Friday, March 29, 2013

How to Make an Ablative Absolute Quilt (From my article in the Classicist)

Today I woke up and (as happens all-too-often) realized that I really had no realistic plan for teaching my Latin II class. I was bored with the normal day-to-day activities that we all do as standby, and wanted to do something a little different.
As I stood looking around my room, willing my desks and chairs to give me an idea, that ever-elusive muse of teaching touched me and I knew what I was going to do with my students—we were going to make a quilt! A paper quilt, clare, because I don’t have the money for fabric or ... (you can read the rest here)

Friday, March 8, 2013

Activity for an Insomniac: Quick, Easy, and No Prep!

Last week I was facing my class after a night of almost no sleep.  Like many teachers, there are those times when my head gets filled with a huge list of responsibilities that have to be carried out in the next day or week.  This was one of those times; I woke and started working out how I was going to get everything done.  Unfortunately this was around 1 AM.  Which meant that when I finally got to school and had to teach around 6 hours later, I had little energy to offer my students.

Often on days where I'm sick or feeling wiped out (which are rare) I fall back on worksheets, which my class receives rarely enough that a worksheet elicits concern from my kids. 

This time, however, my son had just been sick the week before and I had given the substitute worksheets for my students to do while I was away.  I really had no interest in giving them worksheets again.  As the clock ticked closer to our late bell, I finally realized what I could do that would be low impact on me and enjoyable to my kids.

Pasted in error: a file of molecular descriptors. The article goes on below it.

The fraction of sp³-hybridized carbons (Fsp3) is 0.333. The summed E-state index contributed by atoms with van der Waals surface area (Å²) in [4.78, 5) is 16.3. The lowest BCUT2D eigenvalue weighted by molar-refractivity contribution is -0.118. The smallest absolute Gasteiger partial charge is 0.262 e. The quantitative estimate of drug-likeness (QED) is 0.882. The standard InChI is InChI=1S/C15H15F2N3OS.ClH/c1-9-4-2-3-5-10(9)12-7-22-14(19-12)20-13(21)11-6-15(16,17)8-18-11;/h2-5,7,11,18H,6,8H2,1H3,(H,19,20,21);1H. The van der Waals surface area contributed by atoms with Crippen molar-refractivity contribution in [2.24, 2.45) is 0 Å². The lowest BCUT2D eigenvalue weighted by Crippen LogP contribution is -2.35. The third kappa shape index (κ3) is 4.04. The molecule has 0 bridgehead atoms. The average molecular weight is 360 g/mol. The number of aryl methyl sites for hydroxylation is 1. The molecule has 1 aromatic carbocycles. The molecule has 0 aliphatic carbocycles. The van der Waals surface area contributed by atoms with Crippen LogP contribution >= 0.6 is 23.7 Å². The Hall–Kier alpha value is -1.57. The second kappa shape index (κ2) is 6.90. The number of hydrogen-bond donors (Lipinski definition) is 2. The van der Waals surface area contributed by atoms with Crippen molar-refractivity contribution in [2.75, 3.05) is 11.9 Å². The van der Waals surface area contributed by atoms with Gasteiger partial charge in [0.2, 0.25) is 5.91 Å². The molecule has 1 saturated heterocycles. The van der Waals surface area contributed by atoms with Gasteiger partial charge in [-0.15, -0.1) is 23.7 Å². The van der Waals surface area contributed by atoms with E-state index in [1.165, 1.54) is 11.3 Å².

I assigned a comic.  They were required to form small groups (I arranged the desks in 4-person "tables" before class actually started) and write a comic in the passive voice (the grammar topic we've been working on).  Once I had all the comics turned in, I taped them around the hall, far enough away from each other that students wouldn't have to crowd each other to read them.

Lastly, because I wanted them to interact with each other's work, I gave each group seven squares of paper.  The papers were new comic panels, I explained,  for them to write and illustrate new endings for their classmates' comics.  Groups fanned out and eagerly read the other comics and discussed the best way to change each story.  There was a lot of discussion, a lot of laughter, and only a little need for a Latin teacher.   So I stood back and watched the movement and the relaxed Latin atmosphere.  

 I will break this activity out again sometime--it's a great rainy day activity with its natural kinesthetic aspect and light tone.  Yet students had to flex their Latin muscles too as well as solve the problem of writing an entire story in the passive voice (try it--it's hard).

If you've used similar activities in your classes, I would love to hear about it!  Post below.